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How Perception can impact our choices

It's funny how a town, city or region can become labelled. I've heard that Canberra is reserved and government orientated, the Gold Coast is Australia's crime capital, Geelong is the poor cousin of Melbourne and the Hunter Region is coal mining country with Newcastle once known as Steel City.  


Obviously, these labels can linger over many years even after change occurs. The reference to Steel City relates to the BHP steelworks that closed over 15 years ago in Newcastle and this city is a great example of how a city can reinvent itself after a major change in economic forces takes place. 

I found a dual occupancy site in a suburb that I didn't know much about but it was close to where one of my project managers lived. I asked him what the area was like.  Whilst I won't repeat his entire response, it did include a reference to two heads! The name of this suburb also did nothing for its image.


Our thoughts or information we gather create perceptions. These perceptions that may not always be accurate and that are usually not fully reflective of the areas.  A perception is the way in which something is regarded, understood, or interpreted.


I've heard the saying "perception is reality".  As property investors, our research process needs to look past perceptions and drill down into facts.  Perceptions can change over time.

Study the economic indicators of the towns and cities you are investing in. Look at labour force, household and business factors. 


Labour force includes employment, unemployment, sectoral shifts - this will tell you if the area is going through change, if the area is following the national trend or if a sector is rising or falling.  Look for diversity within the industries that are employing locally.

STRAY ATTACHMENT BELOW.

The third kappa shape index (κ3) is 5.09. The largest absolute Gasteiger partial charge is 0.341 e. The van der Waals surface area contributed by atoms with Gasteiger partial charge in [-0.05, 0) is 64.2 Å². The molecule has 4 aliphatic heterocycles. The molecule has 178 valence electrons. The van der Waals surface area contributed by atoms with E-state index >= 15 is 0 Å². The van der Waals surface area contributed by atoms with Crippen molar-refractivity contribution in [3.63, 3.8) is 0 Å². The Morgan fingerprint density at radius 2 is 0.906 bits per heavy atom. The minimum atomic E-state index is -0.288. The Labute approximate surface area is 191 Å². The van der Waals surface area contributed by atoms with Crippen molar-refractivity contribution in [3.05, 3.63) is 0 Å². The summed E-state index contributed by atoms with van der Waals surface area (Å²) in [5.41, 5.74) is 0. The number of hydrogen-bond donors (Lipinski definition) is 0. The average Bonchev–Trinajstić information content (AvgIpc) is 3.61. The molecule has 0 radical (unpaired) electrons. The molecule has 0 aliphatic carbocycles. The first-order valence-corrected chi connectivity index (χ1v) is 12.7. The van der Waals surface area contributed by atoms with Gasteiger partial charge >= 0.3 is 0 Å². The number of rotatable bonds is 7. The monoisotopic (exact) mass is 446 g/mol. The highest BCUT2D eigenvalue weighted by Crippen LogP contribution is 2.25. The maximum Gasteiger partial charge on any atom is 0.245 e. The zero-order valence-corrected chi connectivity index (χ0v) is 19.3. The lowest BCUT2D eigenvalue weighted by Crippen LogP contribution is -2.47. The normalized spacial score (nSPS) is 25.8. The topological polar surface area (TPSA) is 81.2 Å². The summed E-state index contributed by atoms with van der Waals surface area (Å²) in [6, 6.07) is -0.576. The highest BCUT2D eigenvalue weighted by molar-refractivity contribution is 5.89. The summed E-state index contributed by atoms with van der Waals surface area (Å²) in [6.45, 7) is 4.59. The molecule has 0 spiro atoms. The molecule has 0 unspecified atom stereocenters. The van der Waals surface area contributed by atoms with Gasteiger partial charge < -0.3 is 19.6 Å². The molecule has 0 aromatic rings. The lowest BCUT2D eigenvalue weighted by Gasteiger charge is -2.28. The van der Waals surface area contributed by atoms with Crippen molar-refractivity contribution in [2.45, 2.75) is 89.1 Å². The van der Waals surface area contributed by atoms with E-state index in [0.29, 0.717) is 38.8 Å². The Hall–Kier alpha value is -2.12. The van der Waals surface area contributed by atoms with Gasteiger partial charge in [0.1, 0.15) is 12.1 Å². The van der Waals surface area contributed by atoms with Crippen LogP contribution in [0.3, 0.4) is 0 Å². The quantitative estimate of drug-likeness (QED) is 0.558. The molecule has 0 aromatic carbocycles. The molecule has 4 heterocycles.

Knowing the unemployment rate and trend is important and compare it with the state and national figures.

Find out what industries are the biggest employers, look at the actual figures then compare it you with the perceptions. For instance  many assume mining would be one of the highest employers in the Hunter Region of NSW but it is ranked seventh.  Source: ABS Monthly Labour Force Survey

The number one employment segment is actually Health Care and Social Assistance.



This brings me to an interesting article I read about people being the drivers of our future economic growth.  The article talks about "Human Capital...the store of knowledge, skills, talents, experience, wisdom and intellectual attributes that we all contain in our heads."


"Sectors that rely heavily on human capital, as a means of production, are the emerging sources of jobs and growth in domestic product. Health Care & Social Assistance, Education & Training, Professional, Scientific & Technical services, Finance & Insurance Services, and Information Media and Telecommunications, now account for 1 in 3 jobs."*


Looking at the list above, I crossed checked it with the highest ranked employers in the Hunter Region and two sectors; Health Care & Social Assistance and Education and Training were in the top five.  This was heartening.


With mining ranked seventh on I'm not letting perception get in the way of our property developments, I'm looking more to the new and expanding hospitals and retirement villages that have been recently been announced. Those nurses and doctors, staff and patients families are all going to need to live somewhere.




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